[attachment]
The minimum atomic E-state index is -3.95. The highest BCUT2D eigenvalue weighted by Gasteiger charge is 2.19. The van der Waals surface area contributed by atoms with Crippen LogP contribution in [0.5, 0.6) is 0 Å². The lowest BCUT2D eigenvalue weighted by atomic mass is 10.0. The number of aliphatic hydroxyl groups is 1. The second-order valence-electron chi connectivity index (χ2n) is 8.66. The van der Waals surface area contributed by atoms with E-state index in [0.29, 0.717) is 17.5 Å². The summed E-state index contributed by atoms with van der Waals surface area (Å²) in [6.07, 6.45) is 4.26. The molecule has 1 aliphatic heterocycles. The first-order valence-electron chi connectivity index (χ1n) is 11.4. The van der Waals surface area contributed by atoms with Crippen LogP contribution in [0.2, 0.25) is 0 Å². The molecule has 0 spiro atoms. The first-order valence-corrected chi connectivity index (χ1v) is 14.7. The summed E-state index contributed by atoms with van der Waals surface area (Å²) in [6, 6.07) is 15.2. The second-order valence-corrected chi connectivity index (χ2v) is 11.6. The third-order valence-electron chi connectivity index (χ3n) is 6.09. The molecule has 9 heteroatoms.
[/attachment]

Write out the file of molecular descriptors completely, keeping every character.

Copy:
The minimum atomic E-state index is -3.95. The highest BCUT2D eigenvalue weighted by Gasteiger charge is 2.19. The van der Waals surface area contributed by atoms with Crippen LogP contribution in [0.5, 0.6) is 0 Å². The lowest BCUT2D eigenvalue weighted by atomic mass is 10.0. The number of aliphatic hydroxyl groups is 1. The second-order valence-electron chi connectivity index (χ2n) is 8.66. The van der Waals surface area contributed by atoms with E-state index in [0.29, 0.717) is 17.5 Å². The summed E-state index contributed by atoms with van der Waals surface area (Å²) in [6.07, 6.45) is 4.26. The molecule has 1 aliphatic heterocycles. The first-order valence-electron chi connectivity index (χ1n) is 11.4. The van der Waals surface area contributed by atoms with Crippen LogP contribution in [0.2, 0.25) is 0 Å². The molecule has 0 spiro atoms. The first-order valence-corrected chi connectivity index (χ1v) is 14.7. The summed E-state index contributed by atoms with van der Waals surface area (Å²) in [6, 6.07) is 15.2. The second-order valence-corrected chi connectivity index (χ2v) is 11.6. The third-order valence-electron chi connectivity index (χ3n) is 6.09. The molecule has 9 heteroatoms.